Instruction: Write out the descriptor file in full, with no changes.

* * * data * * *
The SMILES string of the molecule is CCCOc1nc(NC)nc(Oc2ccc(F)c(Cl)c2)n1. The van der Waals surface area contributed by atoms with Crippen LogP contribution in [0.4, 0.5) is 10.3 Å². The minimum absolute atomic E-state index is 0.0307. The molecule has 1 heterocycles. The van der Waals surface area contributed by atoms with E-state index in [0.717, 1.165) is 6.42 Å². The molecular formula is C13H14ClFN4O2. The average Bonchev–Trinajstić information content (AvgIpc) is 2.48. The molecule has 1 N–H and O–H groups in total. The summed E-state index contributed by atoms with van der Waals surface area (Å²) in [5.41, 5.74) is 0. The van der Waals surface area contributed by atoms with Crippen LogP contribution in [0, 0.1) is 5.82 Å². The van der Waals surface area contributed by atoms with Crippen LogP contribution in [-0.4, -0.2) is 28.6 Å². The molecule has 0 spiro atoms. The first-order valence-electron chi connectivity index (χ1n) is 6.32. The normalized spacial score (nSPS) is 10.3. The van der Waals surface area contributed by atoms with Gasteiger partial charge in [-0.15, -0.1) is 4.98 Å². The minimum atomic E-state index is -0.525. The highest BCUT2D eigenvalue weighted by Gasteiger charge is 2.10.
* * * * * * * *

The SMILES string of the molecule is CCCOc1nc(NC)nc(Oc2ccc(F)c(Cl)c2)n1. The van der Waals surface area contributed by atoms with Crippen LogP contribution in [0.4, 0.5) is 10.3 Å². The minimum absolute atomic E-state index is 0.0307. The molecule has 1 heterocycles. The van der Waals surface area contributed by atoms with E-state index in [0.717, 1.165) is 6.42 Å². The molecular formula is C13H14ClFN4O2. The average Bonchev–Trinajstić information content (AvgIpc) is 2.48. The molecule has 1 N–H and O–H groups in total. The summed E-state index contributed by atoms with van der Waals surface area (Å²) in [5.41, 5.74) is 0. The van der Waals surface area contributed by atoms with Crippen LogP contribution in [0, 0.1) is 5.82 Å². The van der Waals surface area contributed by atoms with Crippen LogP contribution in [-0.4, -0.2) is 28.6 Å². The molecule has 0 spiro atoms. The first-order valence-electron chi connectivity index (χ1n) is 6.32. The normalized spacial score (nSPS) is 10.3. The van der Waals surface area contributed by atoms with Gasteiger partial charge in [-0.15, -0.1) is 4.98 Å². The minimum atomic E-state index is -0.525. The highest BCUT2D eigenvalue weighted by Gasteiger charge is 2.10.